While there is debate about how much Facebook's expansion plans will impact housing in Menlo Park, since only about 4 percent of Facebook employees live in the city, that very fact suggests that the impact on traffic could be considerable.
If Facebook builds its two large office buildings and a hotel as proposed, an estimated 14,000 people could be commuting to and from its Menlo Park campus each day, 6,550 of whom would be new employees, according to the draft of an environmental impact report on Facebook's proposed expansion. Fourteen thousand workers equates to roughly 40 percent of Menlo Park's total current population.
As might be expected, despite Facebook's efforts to keep people from driving single-occupancy cars to work, those new people would add to the clogged roadways in and around Menlo Park, the draft EIR says.
To limit the effect the additional employees would have on local roads, Facebook would set a maximum number of trips for all vehicles coming and going from the proposed buildings and many of its existing ones, which could create further pressure for current employees to find a way other than driving alone to get to work.
The cap would limit the number of trips allowed during peak traffic hours, and add further restrictions to driving allowances at many of Facebook's existing office buildings. It would cut by 28 percent the number of vehicles that would otherwise be allowed to enter or leave the campus during peak traffic hours, and permit only 438 new rush-hour morning trips and 123 rush-hour evening trips.
Today, only about half of Facebook's employees drive to work, while the rest use forms of transportation such as a bike, Caltrain or a shuttle bus.
Intersections in Menlo Park and East Palo Alto that are still expected to be impacted by traffic resulting from the new buildings in a "significant, unavoidable" way are:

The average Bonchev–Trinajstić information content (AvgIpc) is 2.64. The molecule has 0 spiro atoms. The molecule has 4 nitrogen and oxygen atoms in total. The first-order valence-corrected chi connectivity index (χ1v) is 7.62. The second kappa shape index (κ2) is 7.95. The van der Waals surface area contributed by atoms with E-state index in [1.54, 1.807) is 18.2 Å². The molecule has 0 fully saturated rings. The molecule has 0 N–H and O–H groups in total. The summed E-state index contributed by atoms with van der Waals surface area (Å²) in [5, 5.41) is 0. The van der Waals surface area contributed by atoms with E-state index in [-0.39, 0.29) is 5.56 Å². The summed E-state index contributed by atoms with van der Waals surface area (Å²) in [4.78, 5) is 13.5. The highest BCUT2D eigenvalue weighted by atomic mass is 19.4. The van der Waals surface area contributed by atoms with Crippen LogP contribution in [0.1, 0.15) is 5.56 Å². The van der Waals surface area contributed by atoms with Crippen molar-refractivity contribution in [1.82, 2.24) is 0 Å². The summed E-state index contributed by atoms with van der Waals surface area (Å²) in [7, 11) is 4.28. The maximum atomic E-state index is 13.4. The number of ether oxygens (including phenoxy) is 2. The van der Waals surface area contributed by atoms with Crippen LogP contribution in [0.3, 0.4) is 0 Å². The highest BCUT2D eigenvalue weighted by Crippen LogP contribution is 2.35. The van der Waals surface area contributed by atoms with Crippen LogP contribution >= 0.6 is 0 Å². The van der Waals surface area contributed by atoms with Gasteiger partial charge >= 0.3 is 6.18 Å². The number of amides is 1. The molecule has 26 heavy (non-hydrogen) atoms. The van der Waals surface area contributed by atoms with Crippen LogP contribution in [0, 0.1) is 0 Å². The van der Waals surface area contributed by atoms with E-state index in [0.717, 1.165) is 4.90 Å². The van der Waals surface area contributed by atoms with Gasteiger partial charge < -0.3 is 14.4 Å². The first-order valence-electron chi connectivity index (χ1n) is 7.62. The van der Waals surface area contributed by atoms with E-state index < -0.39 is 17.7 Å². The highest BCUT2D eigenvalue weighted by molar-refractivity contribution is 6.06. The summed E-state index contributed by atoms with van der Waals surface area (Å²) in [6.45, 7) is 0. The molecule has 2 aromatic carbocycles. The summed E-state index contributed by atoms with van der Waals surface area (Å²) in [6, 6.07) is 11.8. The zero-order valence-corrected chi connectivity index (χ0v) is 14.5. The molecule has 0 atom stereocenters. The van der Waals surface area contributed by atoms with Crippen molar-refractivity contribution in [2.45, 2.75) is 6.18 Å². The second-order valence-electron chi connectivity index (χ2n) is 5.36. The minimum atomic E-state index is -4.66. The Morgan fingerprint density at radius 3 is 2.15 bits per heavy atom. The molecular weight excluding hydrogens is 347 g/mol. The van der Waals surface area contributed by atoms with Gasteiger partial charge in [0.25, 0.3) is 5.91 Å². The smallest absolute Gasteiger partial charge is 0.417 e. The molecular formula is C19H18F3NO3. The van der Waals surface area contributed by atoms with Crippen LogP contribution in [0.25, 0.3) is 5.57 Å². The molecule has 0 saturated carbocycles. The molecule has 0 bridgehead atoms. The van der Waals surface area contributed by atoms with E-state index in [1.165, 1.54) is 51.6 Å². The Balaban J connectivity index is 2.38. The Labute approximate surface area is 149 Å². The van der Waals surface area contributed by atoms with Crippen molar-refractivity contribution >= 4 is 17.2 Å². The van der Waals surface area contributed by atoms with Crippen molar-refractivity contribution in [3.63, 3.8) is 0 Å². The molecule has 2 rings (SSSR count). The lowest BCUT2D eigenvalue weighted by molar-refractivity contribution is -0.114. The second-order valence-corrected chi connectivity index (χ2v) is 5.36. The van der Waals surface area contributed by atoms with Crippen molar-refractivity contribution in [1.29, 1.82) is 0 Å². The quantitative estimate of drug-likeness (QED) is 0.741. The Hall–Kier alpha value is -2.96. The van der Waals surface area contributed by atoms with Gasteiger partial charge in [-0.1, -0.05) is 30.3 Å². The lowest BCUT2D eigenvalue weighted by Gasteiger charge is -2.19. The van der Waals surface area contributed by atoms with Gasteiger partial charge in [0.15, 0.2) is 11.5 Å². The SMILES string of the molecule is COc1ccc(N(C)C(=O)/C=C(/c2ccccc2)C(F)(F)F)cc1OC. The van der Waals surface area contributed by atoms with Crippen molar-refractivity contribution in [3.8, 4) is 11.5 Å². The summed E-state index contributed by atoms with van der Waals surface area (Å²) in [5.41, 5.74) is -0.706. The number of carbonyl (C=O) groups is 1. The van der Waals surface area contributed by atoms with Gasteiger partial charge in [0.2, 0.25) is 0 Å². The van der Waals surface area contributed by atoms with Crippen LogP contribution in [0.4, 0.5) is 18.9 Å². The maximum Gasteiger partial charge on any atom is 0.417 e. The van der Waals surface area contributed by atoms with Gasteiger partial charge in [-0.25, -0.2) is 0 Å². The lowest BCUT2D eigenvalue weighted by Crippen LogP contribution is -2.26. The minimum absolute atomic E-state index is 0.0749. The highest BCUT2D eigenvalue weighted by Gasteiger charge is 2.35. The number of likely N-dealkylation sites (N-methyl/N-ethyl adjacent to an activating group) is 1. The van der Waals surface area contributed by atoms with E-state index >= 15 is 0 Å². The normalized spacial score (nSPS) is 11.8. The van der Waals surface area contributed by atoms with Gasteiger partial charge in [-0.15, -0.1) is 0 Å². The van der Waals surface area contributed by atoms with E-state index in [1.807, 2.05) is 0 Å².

● Willow Road and Hamilton Avenue
● Bayfront Expressway and Willow Road
● Bayfront Expressway and University Avenue
● University Avenue and Adams Drive
● Chilco Street and Hamilton Avenue
● Bayfront Expressway and the Facebook entrances for Buildings 20 and 21.
The draft EIR says that traffic is expected to worsen at those locations, and any measures designed to try to keep traffic wait times from increasing past a certain level are not feasible or not effective enough to prevent added delays.
The report contains ideas by consultants to deal with the traffic at a number of intersections, some addressed below, but the consultants note that some of the ideas may have limited feasibility.
To help with car traffic, adding through-lanes or turning lanes was recommended at several locations on Chilco Street, along with a traffic signal at the Chilco Street and Constitution Drive intersection.
Changes that could be made to Bayfront Expressway and its connecting intersections would have limited impacts, the report says. About 70 percent of all cars that cross the Dumbarton Bridge cross the Bayfront Expressway and Willow Road intersection. During the morning commute hour, Facebook's expansion could increase wait times at that intersection by 80 seconds, and in the evening, by more than 20 seconds. Consultants said Facebook could be required to build a longer eastbound right-turn lane and a receiving lane to turn onto Bayfront Expressway going northbound.
At the Bayfront Expressway and University Avenue intersection, building a grade separation could help with traffic, consultants say, but the power to do that belongs to Caltrans, not Menlo Park.
Adding signals at several intersections was discussed, but where those are in Belle Haven residential areas, such as at Chilco Street and Hamilton Avenue, and University and Woodland avenues, doing so is not being recommended because consultants say that it could encourage cut-through traffic there.
Bikes and pedestrians
With a large number of employees who don't drive to work, demand for safe biking and pedestrian facilities could increase. Consultants said that Facebook could build sidewalks along one side of Constitution Drive between Chilco Street and Chrysler Drive, and add pedestrian crosswalks and curb ramps at the intersections of Chilco Street and Constitution Drive and at Jefferson Drive and Constitution Drive.
A bike boulevard could be built on Hamilton Avenue between Chilco Street and the U.S. 101 bike/pedestrian overcrossing. A crossing of Willow Road for northbound bikes could also be built and a left-turn box for bikers added.
The deadline to submit comments on the draft environmental impact report is Monday, July 11, at 5:30 p.m. Comments may be submitted to Kyle Perata, city senior planner, by email (firstname.lastname@example.org) or by regular mail to: City of Menlo Park, Community Development Department, Planning Division, 701 Laurel St., Menlo Park, CA 94025.